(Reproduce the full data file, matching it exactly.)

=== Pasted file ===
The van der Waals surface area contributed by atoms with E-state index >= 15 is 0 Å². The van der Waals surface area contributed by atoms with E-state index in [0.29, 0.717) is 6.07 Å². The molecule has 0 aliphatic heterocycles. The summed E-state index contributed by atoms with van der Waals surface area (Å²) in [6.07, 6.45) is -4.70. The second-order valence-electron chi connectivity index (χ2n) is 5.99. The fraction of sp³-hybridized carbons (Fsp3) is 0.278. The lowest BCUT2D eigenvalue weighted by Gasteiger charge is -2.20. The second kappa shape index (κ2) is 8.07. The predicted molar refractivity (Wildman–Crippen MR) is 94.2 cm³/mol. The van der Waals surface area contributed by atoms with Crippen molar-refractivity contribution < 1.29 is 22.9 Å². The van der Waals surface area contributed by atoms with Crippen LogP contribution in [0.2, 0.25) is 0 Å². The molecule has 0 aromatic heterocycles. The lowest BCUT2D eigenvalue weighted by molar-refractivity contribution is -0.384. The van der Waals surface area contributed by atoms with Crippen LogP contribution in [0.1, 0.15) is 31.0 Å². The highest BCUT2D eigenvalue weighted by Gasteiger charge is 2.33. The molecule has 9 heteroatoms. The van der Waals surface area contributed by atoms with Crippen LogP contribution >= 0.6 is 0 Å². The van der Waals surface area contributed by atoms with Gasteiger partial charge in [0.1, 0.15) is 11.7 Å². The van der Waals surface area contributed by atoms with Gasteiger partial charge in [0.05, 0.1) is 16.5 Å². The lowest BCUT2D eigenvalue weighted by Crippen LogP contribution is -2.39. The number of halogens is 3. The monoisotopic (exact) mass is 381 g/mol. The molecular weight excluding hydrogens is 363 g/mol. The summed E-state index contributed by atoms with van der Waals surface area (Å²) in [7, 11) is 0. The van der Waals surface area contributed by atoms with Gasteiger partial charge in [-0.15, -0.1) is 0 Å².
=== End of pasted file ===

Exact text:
The van der Waals surface area contributed by atoms with E-state index >= 15 is 0 Å². The van der Waals surface area contributed by atoms with E-state index in [0.29, 0.717) is 6.07 Å². The molecule has 0 aliphatic heterocycles. The summed E-state index contributed by atoms with van der Waals surface area (Å²) in [6.07, 6.45) is -4.70. The second-order valence-electron chi connectivity index (χ2n) is 5.99. The fraction of sp³-hybridized carbons (Fsp3) is 0.278. The lowest BCUT2D eigenvalue weighted by Gasteiger charge is -2.20. The second kappa shape index (κ2) is 8.07. The predicted molar refractivity (Wildman–Crippen MR) is 94.2 cm³/mol. The van der Waals surface area contributed by atoms with Crippen molar-refractivity contribution < 1.29 is 22.9 Å². The van der Waals surface area contributed by atoms with Crippen LogP contribution in [0.2, 0.25) is 0 Å². The molecule has 0 aromatic heterocycles. The lowest BCUT2D eigenvalue weighted by molar-refractivity contribution is -0.384. The van der Waals surface area contributed by atoms with Crippen LogP contribution in [0.1, 0.15) is 31.0 Å². The highest BCUT2D eigenvalue weighted by Gasteiger charge is 2.33. The molecule has 9 heteroatoms. The van der Waals surface area contributed by atoms with Crippen LogP contribution >= 0.6 is 0 Å². The van der Waals surface area contributed by atoms with Gasteiger partial charge in [0.1, 0.15) is 11.7 Å². The van der Waals surface area contributed by atoms with Gasteiger partial charge in [0.05, 0.1) is 16.5 Å². The lowest BCUT2D eigenvalue weighted by Crippen LogP contribution is -2.39. The number of halogens is 3. The monoisotopic (exact) mass is 381 g/mol. The molecular weight excluding hydrogens is 363 g/mol. The summed E-state index contributed by atoms with van der Waals surface area (Å²) in [7, 11) is 0. The van der Waals surface area contributed by atoms with Gasteiger partial charge in [-0.15, -0.1) is 0 Å².